Campaign for Real Ale

Campaign for Real Ale

Hemingfords & St Ives


The walk starts and ends at the Cock, Old, Hemingford Grey, and allows for breaks in various pubs in Houghton and St Ives.

Hemingford Grey was originally owned by Ramsey Abbey in 1041, but eventually passed into the ownership of Reginald de Grey. Hemingford Abbots dates back to 974 and the church of St Margaret of Antioch dates from the 12th century. Houghton has many fine Georgian buildings.

Distance: 11 km (7 miles).

How to get there: From the A14 going from Huntingdon towards Cambridge, take the turnoff for Hemingford Abbots, then follow the signs for Hemingford Grey. From the south approach via the A1096 road between St Ives and the A14, turning at the roundabout opposite the Vindis VW garage.

Parking: The Cock has a car park at the side of the pub.

Image produced from the Ordnance Survey Get-a-map service. Image reproduced with kind permission of Ordnance Survey and Ordnance Survey of Northern Ireland.

The Walk:

This walk starts along the riverside, then passes through the delightful Hemingford Abbots, continues across meadows and the River Ouse to Houghton, and along a wood path to St Ives. After refreshments the walk returns via further meadows and the back lanes of Hemingford Grey to the Cock.

From the front of the Cock, facing the road, turn right along the High Street, following the road towards the river; past many fine buildings from Glebe Cottage, a timber framed thatched cottage dating from 1583, to the attractive yellow brick River house, built in the late 18th century.

When you reach the river, continue along the riverside footpath, passing the gate to the Manor House. Originally a stone Norman Hall, built by Payn de Hemingford in the 12th century, it has since had many additions in varying styles. The original moat surrounds the house on three sides. Believed to be the oldest inhabited house in England, it is presently occupied by the family of the famous children's authoress, the late Lucy M. Boston.

Passing through a kissing gate, continue alongside the river, you pass across the Regatta field, site of a popular annual event, the last of its kind to still use ordinary pleasure craft rather than racing boats. Pass through another kissing gate, through a small wood, and across a field. Now the path passes between houses and holiday chalets. Hemingford Abbots Old School House

At the road turn right, passing through Hemingford Abbots, through the centre of the village, branching left at the Axe and Compasses. Continue past even more delightful thatches cottages, continuing along Common Lane at the end of the High Street. Note the Old School House - how many thatched schools do you know?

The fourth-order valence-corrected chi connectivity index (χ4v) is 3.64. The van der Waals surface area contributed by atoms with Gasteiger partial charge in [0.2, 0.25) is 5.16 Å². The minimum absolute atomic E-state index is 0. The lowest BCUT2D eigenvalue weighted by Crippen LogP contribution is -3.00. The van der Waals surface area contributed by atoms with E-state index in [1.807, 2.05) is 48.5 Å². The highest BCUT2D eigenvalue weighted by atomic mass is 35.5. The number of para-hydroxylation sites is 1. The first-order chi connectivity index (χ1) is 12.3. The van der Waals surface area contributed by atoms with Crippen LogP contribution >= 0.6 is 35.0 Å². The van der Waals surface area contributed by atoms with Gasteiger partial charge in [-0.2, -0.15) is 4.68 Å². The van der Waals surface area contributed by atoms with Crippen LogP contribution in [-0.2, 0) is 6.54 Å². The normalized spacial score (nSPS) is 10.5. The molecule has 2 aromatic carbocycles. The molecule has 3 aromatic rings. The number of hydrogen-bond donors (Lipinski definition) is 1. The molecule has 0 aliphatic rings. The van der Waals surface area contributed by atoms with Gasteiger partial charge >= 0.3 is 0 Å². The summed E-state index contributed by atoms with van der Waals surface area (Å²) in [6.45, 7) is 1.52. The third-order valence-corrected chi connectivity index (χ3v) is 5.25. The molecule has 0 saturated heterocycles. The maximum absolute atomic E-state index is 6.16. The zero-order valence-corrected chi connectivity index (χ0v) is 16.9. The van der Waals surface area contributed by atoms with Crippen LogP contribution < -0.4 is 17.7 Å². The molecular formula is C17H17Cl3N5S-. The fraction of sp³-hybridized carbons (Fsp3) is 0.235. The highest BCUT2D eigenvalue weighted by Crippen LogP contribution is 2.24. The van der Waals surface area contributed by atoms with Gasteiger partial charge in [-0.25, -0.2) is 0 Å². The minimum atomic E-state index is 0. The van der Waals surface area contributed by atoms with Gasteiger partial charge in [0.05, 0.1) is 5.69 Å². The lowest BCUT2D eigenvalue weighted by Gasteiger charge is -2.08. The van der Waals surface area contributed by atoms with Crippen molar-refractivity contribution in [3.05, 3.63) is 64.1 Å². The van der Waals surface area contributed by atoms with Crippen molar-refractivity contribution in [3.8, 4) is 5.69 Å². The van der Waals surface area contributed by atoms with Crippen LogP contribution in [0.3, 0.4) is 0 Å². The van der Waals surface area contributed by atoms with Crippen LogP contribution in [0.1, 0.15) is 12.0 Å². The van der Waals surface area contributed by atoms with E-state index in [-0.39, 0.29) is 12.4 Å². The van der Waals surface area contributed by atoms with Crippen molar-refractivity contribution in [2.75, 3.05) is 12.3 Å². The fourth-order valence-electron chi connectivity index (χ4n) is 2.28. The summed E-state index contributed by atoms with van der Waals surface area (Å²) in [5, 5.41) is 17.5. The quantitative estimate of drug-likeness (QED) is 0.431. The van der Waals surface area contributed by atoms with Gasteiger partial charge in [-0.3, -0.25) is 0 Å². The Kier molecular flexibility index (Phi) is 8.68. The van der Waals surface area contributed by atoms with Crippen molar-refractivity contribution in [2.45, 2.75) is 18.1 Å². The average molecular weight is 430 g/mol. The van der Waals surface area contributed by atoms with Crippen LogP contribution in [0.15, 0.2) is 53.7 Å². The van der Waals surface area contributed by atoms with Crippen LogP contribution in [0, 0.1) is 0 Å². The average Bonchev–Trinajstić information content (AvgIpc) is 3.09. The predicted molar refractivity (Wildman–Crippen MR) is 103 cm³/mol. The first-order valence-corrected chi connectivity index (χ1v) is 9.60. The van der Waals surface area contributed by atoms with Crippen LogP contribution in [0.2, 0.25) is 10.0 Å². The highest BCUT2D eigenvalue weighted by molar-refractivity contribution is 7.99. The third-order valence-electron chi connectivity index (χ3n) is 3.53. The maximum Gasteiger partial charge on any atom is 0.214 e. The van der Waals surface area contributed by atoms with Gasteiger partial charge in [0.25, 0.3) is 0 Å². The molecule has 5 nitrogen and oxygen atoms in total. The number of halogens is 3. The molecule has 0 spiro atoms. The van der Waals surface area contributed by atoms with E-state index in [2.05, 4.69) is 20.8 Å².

Turn right into Meadow Lane, crossing a bridge leading to Hemingford Meadows. Crossing the River Ouse again at Houghton Lock, you will arrive at Houghton Mill (National Trust), which is well worth a visit. Pass under the mill, and rather than take the river path, turn left and follow the road into Houghton village.

Here you will find an attractive village centre, with a central thatched clock tower, surrounded by an old post office, many old buildings, and the Three Horseshoes. Leave Houghton down Thicket Lane at the corner of the Three Horseshoes. Further down the lane, note the somewhat eerie gothic Houghton Manor.

At the end of the village, when the houses end, continue to follow the metalled road, which leads to a good path through Thicket Wood. There is diversion through a nature reserve half way down the path. The path passes paths on the right that lead to water meadows, and past a Scout hut, then passing the gardens of houses on the left, eventually reaching All Saints Church in St Ives. There has been a church on this site since 970, but the current building dates fromthe 13th and 14th centuries and was extensively restored in Victorian times.

Walk through the church yard round the right hand side of the church, and pass through the wrought iron gates and down to The Waits, which takes you along the side of the river towards the centre of St Ives. Our route back to Hemingford Grey will now take you past the roundabout at the end of the Waits, either down Crown Street past the Royal Oak to your left, or down Merrylands to your right, both leading to Bridge Street, where you turn right and continue over the bridge. By now however you will be thirsty and there are lots of great pubs in St Ives.

Continuing over St Ives Bridge, note the chapel. The last prior of St Ives priory was allowed to retire to the chapel to live out the rest of his life after the dissolution of the monasteries in 1539. In 1736 it underwent restoration work and two additional stories were added to it. By all accounts this did little to improve it, making it rather ugly in fact. Over the next 200 years it passed through many hands and amongst other things was a private house, used for toll collection and even a Public House! It was now listed as an ancient monument and has been restored to its original size.

Passing by the Dolphin Hotel, immediately after take the public footpath on the right, signposted to Hemingford Grey. The path crosses Hemingford Meadow, and then follows the line of a tree lined ditch. Pass through 2 gates, across what was the old railway line. This leads to a rough road (Meadow Lane) beside a large garden with a lake. At the junction with Meadow Close, turn right and take the public footpath that passes beside the driveway on No 3, which passes between houses leading to a road where you turn left. At the next junction continue straight, and at the next turn right - you are now in Church Street walking through the heart of a quiet secluded part of Hemingford Grey, with many fine houses. At the gates of Hemingford Grey House, turn left into Church Lane, after a short walk you will find yourself back at the Cock, where its restaurant will await you. Bon Appetit!

The Pub:

Cock, Hemingford Grey